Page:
THE ORIGINS OF PRESIDENTIAL CONDITIONAL AGENDA-SETTING POWER IN LATIN AMERICA*
Eduardo Aleman, University f Houston
University of California, Los Angeles
Received 5-3-2004; Accepted Conditionally 7-8-2004 Received Revised 8-31-2004; Final Acceptance 9-17-2004
For a person who expects to lose on some decision, the fundamental heresthetical device is to divide the majority with a new alternative, one that he prefers to the alternative previously expected to win. If successful, this maneu- ver produces a new majority coalition composed of the old minority and the portion of the old majority that likes the new alternative better. Of course, it takes artistic creativity of the highest order to invent precisely the right kind of new alternative. ' William H. Riker, Lincoln at Freeport Abstract: This paper examines the origins of amendatory vetoes in Latin America and shows why presidents' ability to present a redrafted bill after congressional passage gives them considerable power to affect egislation. The paper begins with a historical account that illustrates the workings of amendatory observations n nineteenth-century Latin America-the passage of the Electoral Law of 1874 in Chile. Next, it specifies the degree o which different onstitutional procedures allow presidents to redraft legislation and shows why the power to introduce amendatory observations provides greater discretion han the power of the better- known block veto, regardless of override thresholds. Lastly, the paper traces the origins of amendatory observations back o thefirst wave of constitution writing thatfollowed the wars of independence. Ourfindings challenge prior classifica- tions of veto powers in Latin America and highlight the positive agenda-setting power afforded o the president at the last stage of the lawmaking process.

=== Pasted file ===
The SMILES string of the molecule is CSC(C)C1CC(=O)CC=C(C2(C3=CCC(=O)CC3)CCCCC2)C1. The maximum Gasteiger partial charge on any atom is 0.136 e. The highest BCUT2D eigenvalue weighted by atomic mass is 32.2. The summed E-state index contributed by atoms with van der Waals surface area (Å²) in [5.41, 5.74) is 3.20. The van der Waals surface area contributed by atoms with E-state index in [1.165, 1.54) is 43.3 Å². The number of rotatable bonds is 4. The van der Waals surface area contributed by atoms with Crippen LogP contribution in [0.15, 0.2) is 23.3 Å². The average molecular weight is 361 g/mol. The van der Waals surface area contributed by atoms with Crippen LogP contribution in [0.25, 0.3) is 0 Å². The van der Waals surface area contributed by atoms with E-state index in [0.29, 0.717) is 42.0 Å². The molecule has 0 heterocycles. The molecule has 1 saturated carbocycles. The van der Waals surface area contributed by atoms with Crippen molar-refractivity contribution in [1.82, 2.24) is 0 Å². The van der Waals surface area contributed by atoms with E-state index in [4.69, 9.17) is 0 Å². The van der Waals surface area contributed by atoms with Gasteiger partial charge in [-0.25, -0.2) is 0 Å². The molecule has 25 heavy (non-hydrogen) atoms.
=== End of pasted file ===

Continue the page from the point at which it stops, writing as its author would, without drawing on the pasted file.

*Earlier versions of this article were presented at the annual meetings of the Midwest Political Science Association, (April 15-17, 2004, Chicago, Illinois) and the American Political Science Association, (September 2-4,2004, Chicago, Illinois). The authors would like to thank Gustavo Grohmann, Mark P. Jones, Barbara Geddes, John Carey, Andres Mejia Acosta and the anonymous reviewers for their comments. All errors and omis- sions are our own. 1. Quoted from The Art of Political Manipulation (1986, 1). Riker coined the word heresthetic to refer to political strategy.
Latin American Research Review, Vol. 40, No. 2, June 2005 ? 2005 by the University of Texas Press, P.O. Box 7819, Austin, TX 78713-7819